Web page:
Do any of you remember the old CBC show “Yes You Can”? I used to watch it fairly regularly when I was younger and one of my favourite bits was Coach Cuddles Ford (a character name that nowadays would never, EVER pass – for the record). The gist of Coach Cuddles is that he would eat a healthy food and explain how it would give him enough energy to do a certain exercise for X number of minutes. Pretty progressive stuff, looking back at it.
Invariably, Coach Cuddles would suffer some catastrophic injury and then there would be a cartoon about the damaged body part, its treatment and rehab. Again – probably way ahead of its time but it’s always stuck with me and definitely become more relevant as I am now a reborn runner and facing my forties square in the face.
At this point, you are either reminiscing with me or wondering when I am going to get to the point. Well, if you’re in the second category – way to stick with it! What I’m getting at here the importance of listening to your body, respecting it and taking care of it. A lot of runners have the tendency to push themselves very hard – “testing their limits” – and while progress and improvement definitely require hard work, a balance must be struck.
When I was younger, I definitely subscribed to the “no pain, no gain” school of thought. I don’t think that this is the best approach though and I have adapted it now to “be comfortable with being uncomfortable”. What’s the difference? It comes down to realizing that pain is most often your body’s way to tell you to stop doing whatever it is doing – right now. We all have different thresholds, but we all inherently know when we are tired/sore/achy versus when we are in pain.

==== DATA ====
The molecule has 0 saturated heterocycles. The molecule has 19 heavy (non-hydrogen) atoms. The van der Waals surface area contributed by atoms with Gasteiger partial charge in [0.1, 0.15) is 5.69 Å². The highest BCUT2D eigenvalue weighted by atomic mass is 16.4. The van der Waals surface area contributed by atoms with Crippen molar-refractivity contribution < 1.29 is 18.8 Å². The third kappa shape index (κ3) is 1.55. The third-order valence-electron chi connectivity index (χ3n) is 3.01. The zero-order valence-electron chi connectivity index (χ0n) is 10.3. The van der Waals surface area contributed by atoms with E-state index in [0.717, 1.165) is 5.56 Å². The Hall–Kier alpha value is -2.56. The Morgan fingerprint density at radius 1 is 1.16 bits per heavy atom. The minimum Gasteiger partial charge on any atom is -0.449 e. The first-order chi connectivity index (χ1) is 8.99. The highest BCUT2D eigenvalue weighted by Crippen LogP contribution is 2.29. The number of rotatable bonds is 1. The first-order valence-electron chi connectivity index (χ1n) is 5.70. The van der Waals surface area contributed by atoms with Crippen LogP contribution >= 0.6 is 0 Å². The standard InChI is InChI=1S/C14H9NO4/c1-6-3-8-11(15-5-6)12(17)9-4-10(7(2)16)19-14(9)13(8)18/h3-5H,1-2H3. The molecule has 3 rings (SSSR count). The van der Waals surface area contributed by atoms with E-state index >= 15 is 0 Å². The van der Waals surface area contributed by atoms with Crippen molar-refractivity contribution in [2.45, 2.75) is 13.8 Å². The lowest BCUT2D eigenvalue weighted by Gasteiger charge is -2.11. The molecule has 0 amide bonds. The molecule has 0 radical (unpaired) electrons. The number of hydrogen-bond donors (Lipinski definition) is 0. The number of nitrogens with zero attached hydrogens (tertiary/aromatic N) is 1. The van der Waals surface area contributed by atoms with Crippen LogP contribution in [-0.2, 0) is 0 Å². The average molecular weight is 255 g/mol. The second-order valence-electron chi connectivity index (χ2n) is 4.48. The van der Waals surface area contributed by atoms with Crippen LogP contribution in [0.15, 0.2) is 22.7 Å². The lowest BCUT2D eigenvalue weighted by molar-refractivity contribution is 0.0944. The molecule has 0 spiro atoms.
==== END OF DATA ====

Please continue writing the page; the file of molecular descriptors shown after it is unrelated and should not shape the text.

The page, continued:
I honestly feel as though the improvements I’ve made (in the past year in particular) are a result of training smarter and giving my body a break when it’s asked for one. I’m not looking to break any records or land a spot on the Olympic team, so staying healthy and improving incrementally are not just more realistic goals but more sensible given my desire to be a runner for as long as my body allows.
The “never give up” mantra is a tough one to overcome in any athletic arena, but it is one that runners constantly hear. There is a lot of inadvertent pressure and even shaming that occurs and drives many of us to the point of hurting ourselves, setting ourselves back or even ending our ability to run at all. I can stop at any point during a run. I can withdraw from a race if I’m not ready or in the best shape to run the distance. I can even drop out of a race and I should never feel ashamed or embarrassed.
Never giving up can also mean knowing when to call it a day and keeping the bigger picture in mind. Ultimately, what I never want to give up is my ability to lace up, open the door and hit the road for a run.